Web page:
Daring Adventures #17 (1964) by Ross Andru and Mike Esposito?
I guess one theme of this post, at least for me, is what was I thinking? When I did my original serial post on the Art of Joe Simon, I stated that I believed Joe did the covers for Daring Adventure #10 to #17. At that time I had only seen (and restored) the cover to DA #15, but Joe had also included DA #16 in his book “The Comic Book Makers”. But I had only seen DA #9, 10, 11, 12, 17 and 18 on GCD. The images they provide are not the highest quality (it would almost seem they have a policy of excluding restored covers). Apparently I could see enough to exclude #9 and 18 from being Joe’s work. But for some reason I thought that #10, 11 and 17 might be, I just cannot remember what that reason was. After I had a chance to restore DA #12 and 16 I posted that I no longer sure that #11 and 17 were by Joe but that I wanted think about it some more (apparently I had already excluded DA #10). Well I thought some more, but I can really find nothing in DA #11 or 17 to suggest that they were Simon’s creations.
I decided to restore DA #17 anyway as I thought it might make an interesting comparison to Joe’s work at that time. Similar comparisons could be made to DA #11. The GCD attributes both of these covers to penciling by Ross Andru and inking by Mike Esposito. I am familiar with Andru’s romance work during the 50’s because some of it appeared in the Prize comics that Simon and Kirby produced. I am not knowledgeable about Andru’s later or superhero work. So I have used the GCD attribution above, with a question mark not because I think it is wrong but because I just do not know enough to make a judgment. In the rest of this post I will assume the pencil artist really was Andru. I would greatly appreciate it if there is anyone reading this who feels they are familiar enough with Ross Andru’s work to give an opinion.
Daring Adventures #17 “Riddle of Toys” (reprint) by Mac Raboy
The first think that strikes one about DA #17 compared to Simon’s DA covers it how good the figure drawing is in DA #17. It is not that Joe is a bad figure artist, it is just that at least here Andru seems so much better. Really nice form and although the anatomy is not completely accurate the short comings really do not distract from overall affect, quite the contrary. It is a bit hard to imagine a real figure under Falstaff’s cloths. The legs are too widely separated and there does not seem to be enough room in the torso for both hips and chests. But to me these are really not truly “errors”. With these sort of distortions Ross has presented a truly marvelous and intimidating villain. Although the cover Falstaff is clearly based on the character for the reprinted story inside the comic, the Andru has created an even better version. That is no small compliment because the story was drawn by Mac Raboy, one of the greatest of the golden age artists. The Green Lama is not quite as impressive but his slimmer figure is appropriate for this particular hero. There is one unfortunate change, the Green Lama’s original hood has been modified to a face mask. That by itself is not so bad, but Ross leaves the back of the hood as a small bump which gives the hero a rather ridiculous look.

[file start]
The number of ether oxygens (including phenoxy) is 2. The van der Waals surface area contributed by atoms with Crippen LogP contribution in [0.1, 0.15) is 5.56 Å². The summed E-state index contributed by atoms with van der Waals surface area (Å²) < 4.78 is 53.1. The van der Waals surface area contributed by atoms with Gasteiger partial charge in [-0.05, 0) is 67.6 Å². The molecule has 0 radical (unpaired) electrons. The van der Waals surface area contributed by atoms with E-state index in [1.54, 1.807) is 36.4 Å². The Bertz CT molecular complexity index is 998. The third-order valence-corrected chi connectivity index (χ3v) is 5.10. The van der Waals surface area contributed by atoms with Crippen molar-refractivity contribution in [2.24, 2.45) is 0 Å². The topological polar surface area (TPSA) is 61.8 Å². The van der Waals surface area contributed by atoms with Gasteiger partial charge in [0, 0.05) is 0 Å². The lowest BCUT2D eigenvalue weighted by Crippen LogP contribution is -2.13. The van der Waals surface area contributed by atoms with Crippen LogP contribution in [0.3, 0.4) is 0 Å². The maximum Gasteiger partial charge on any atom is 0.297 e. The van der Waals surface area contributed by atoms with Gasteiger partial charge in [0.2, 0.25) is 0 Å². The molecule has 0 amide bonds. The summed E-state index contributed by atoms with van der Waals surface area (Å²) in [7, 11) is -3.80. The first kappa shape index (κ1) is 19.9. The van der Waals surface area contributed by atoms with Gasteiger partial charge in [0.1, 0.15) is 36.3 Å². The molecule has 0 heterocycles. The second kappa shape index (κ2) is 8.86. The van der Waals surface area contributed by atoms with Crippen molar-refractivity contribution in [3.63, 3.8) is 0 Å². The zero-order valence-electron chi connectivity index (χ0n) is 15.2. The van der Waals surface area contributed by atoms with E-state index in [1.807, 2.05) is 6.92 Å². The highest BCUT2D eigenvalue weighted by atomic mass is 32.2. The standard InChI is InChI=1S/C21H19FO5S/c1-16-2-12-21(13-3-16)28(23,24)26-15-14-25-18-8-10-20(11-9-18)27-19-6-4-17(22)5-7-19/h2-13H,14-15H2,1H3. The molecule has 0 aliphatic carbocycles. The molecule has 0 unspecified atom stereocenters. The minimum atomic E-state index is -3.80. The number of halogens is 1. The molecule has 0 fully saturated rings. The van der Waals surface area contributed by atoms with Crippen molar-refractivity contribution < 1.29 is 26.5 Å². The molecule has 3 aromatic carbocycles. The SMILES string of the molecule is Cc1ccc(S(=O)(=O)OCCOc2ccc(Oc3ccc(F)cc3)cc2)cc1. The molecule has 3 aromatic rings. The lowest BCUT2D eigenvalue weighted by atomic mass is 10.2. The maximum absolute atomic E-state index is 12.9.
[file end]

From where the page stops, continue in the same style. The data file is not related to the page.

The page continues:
Although based on this cover I would believe that Andru was a better figure drawer then Simon, when it comes to the composition or design of the cover the reverse is true. There are some rare exceptions, but in general Joe does an very good job of laying out his covers. In DA #17 notice how all the toys in the background are scattered around the the main characters. Although this “clutter” might be more realistic, it detracts from the antagonists and the story the cover is trying to present. Joe seems much more sensitive to where he places secondary features and he makes sure that the action is well placed. Raboy’s splash shows how this could be done. Notice how the toys almost ring about villains while the Green Lama flies in as if toward a target. With all the toys you would think the image should be cluttered, but with careful arrangement it not only do the toys not detract but actually direct the eye.
As I mentioned above, Falstaff by himself is a well done threatening villain. But the pose adopted by the Green Lama is rather unfortunate. Because of him I always feel the two are dancing rather then about to enter a fight. What is the hero supposed to be doing? Whatever it is meant to be, it just is not properly done. Again this is the sort of mistake that you rarely see Joe Simon fall into.